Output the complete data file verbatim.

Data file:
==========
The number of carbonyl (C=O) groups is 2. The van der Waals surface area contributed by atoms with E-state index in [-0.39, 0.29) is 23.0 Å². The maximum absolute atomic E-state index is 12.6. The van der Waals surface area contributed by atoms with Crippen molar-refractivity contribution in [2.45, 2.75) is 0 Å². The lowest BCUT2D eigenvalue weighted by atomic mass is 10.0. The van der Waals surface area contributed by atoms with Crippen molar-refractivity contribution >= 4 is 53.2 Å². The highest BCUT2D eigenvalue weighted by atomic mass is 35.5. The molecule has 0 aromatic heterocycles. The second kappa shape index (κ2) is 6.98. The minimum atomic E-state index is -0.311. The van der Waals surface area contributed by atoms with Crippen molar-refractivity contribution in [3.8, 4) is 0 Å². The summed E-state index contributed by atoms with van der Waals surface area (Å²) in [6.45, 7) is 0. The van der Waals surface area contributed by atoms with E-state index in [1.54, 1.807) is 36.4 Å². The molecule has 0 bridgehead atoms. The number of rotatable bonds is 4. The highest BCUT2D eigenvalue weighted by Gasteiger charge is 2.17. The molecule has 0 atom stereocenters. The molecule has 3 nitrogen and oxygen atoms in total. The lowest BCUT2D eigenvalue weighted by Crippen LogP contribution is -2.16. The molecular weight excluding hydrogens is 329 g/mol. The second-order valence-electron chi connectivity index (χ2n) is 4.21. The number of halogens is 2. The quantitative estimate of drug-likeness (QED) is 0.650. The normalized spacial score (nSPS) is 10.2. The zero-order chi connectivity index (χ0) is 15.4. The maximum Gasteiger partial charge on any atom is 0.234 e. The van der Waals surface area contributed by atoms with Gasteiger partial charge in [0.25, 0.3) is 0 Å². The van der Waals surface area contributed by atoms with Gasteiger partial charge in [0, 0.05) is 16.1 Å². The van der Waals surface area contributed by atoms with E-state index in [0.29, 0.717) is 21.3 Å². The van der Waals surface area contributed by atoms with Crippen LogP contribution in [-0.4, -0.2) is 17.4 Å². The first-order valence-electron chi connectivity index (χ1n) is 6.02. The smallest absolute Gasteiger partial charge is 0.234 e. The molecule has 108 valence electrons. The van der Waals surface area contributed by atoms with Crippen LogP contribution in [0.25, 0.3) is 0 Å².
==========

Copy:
The number of carbonyl (C=O) groups is 2. The van der Waals surface area contributed by atoms with E-state index in [-0.39, 0.29) is 23.0 Å². The maximum absolute atomic E-state index is 12.6. The van der Waals surface area contributed by atoms with Crippen molar-refractivity contribution in [2.45, 2.75) is 0 Å². The lowest BCUT2D eigenvalue weighted by atomic mass is 10.0. The van der Waals surface area contributed by atoms with Crippen molar-refractivity contribution >= 4 is 53.2 Å². The highest BCUT2D eigenvalue weighted by atomic mass is 35.5. The molecule has 0 aromatic heterocycles. The second kappa shape index (κ2) is 6.98. The minimum atomic E-state index is -0.311. The van der Waals surface area contributed by atoms with Crippen molar-refractivity contribution in [3.8, 4) is 0 Å². The summed E-state index contributed by atoms with van der Waals surface area (Å²) in [6.45, 7) is 0. The van der Waals surface area contributed by atoms with E-state index in [1.54, 1.807) is 36.4 Å². The molecule has 0 bridgehead atoms. The number of rotatable bonds is 4. The highest BCUT2D eigenvalue weighted by Gasteiger charge is 2.17. The molecule has 0 atom stereocenters. The molecule has 3 nitrogen and oxygen atoms in total. The lowest BCUT2D eigenvalue weighted by Crippen LogP contribution is -2.16. The molecular weight excluding hydrogens is 329 g/mol. The second-order valence-electron chi connectivity index (χ2n) is 4.21. The number of halogens is 2. The quantitative estimate of drug-likeness (QED) is 0.650. The normalized spacial score (nSPS) is 10.2. The zero-order chi connectivity index (χ0) is 15.4. The maximum Gasteiger partial charge on any atom is 0.234 e. The van der Waals surface area contributed by atoms with Gasteiger partial charge in [0.25, 0.3) is 0 Å². The van der Waals surface area contributed by atoms with Gasteiger partial charge in [0, 0.05) is 16.1 Å². The van der Waals surface area contributed by atoms with E-state index in [0.29, 0.717) is 21.3 Å². The van der Waals surface area contributed by atoms with Crippen LogP contribution in [-0.4, -0.2) is 17.4 Å². The first-order valence-electron chi connectivity index (χ1n) is 6.02. The smallest absolute Gasteiger partial charge is 0.234 e. The molecule has 108 valence electrons. The van der Waals surface area contributed by atoms with Crippen LogP contribution in [0.25, 0.3) is 0 Å².